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Rolls-Royce, Google, and the the future of shipping

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“We’re on the verge of something great. We’re going to make autonomous ships a reality by 2020.”
– Karno Tenuovo, SVP Ship Intelligence, Rolls Royce
 That was the introduction to a fascinating short talk by one of Google’s customers at an event this morning. At these words you could practically hear everyone in the room lean forward to find out more.
Tenuovo has an interesting background – having run Finnish Shipyards, before launching a couple of companies, then focusing on the autonomous shipping space, before being hired by Rolls Royce to turn his vision into reality.  Like many inventors, he said people laughed at him at first, but with the resources of Rolls Royce behind him it looks like he will have the last laugh.
“What does the future look like? Similar to the low cost airline revolution. We’re going to see low cost shipping, with reduced manning.”
Google is an obvious partner for the project given its experience in self-driving cars, but also its experience in general purpose machine learning. Rolls Royce is using Tensor Flow for object detection and classification to help with navigation, for example. One obvious challenge will be dealing with heavy weather, but Tenuovo is confident that with the right models autonomous shipping makes sense. Rolls Royce already has a significant data-oriented business its aeronautics division, with a ton of IP in predictive maintenance.
Tenuovo said that autonomous shipping would be more environmentally friendly, partly by using electric propulsion and alternative fuels such as marine gas oil and methanol. The normal diesel fuel used in shipping is absolutely filthy, and we should try to stop using it. Another player in autonomous shipping is Kongsberg – it has an interesting trial starting next year with Yara, the Norwegian fertiliser company, of a fully electric container vessel, which will also eventually be autonomous.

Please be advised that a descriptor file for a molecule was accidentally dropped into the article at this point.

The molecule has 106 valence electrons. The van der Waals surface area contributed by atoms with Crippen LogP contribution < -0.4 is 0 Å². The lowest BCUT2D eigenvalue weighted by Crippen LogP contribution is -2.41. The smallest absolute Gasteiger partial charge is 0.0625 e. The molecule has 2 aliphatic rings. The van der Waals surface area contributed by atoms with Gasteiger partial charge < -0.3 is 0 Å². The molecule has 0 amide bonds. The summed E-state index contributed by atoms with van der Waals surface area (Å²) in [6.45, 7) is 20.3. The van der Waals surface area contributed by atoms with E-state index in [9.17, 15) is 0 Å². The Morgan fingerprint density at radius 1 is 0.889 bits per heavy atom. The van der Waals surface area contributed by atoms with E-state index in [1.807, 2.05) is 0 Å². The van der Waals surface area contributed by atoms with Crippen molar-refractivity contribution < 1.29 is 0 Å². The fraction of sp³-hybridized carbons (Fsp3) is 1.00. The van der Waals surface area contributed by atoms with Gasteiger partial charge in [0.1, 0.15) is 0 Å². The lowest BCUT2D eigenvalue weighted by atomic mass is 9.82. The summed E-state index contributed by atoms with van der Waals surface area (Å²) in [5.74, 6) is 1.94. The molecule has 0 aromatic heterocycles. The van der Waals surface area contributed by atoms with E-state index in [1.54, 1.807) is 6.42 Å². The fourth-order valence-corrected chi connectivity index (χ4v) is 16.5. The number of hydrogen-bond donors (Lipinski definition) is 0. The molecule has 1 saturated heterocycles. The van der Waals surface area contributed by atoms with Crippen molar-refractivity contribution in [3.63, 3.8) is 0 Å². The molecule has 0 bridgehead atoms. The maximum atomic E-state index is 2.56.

While the Rolls Royce Intelligent Ship group is focusing on transportation of goods, the company, unsurprisingly, also has recently announced plans for autonomous Naval vessels. The naval project has some interesting innovations with respect to propulsion:
“The initial design features a full electric propulsion system which requires fewer auxiliary systems (lubrication, cooling system etc.) and offers better reliability levels than mechanical counterparts. It features two Rolls-Royce MTU 4000 Series gensets providing around 4MW electrical power to a 1.5MW propulsion drive.  An alternative to diesel engines could be small gas turbines, further improving the system’s reliability and reducing onboard maintenance.  Permanent Magnet Azipull thrusters together with a bow mounted tunnel thruster will make the vessel highly manoeuvrable. To reduce fuel consumption and extend operational range an additional 3000 kWh of energy storage will facilitate efficient low speed loiter operations and the vessel will also be fitted with photovoltaic solar panels to generate power when the vessel is on standby.”
Rolls Royce is working with research consortia including Advanced Autonomous Waterborne Applications Initiative (AAWA), Norwegian Forum for Autonomous Ships (NFAS), Machine executable collision regulations for Marine Autonomous systems (MAXCMAS), and Finnish ecosystem for autonomous marine transport (DIMECC).
The Autonomous Ship Technology Symposium is in Amsterdam next May, to “discuss and debate the technological, regulatory and legal developments necessary to make autonomous and unmanned ships a reality.” Just as with autonomous cars we have a lot of policy work to do in this area. This IEEE article on the subject is well worth a read.
disclosure: Google is a client

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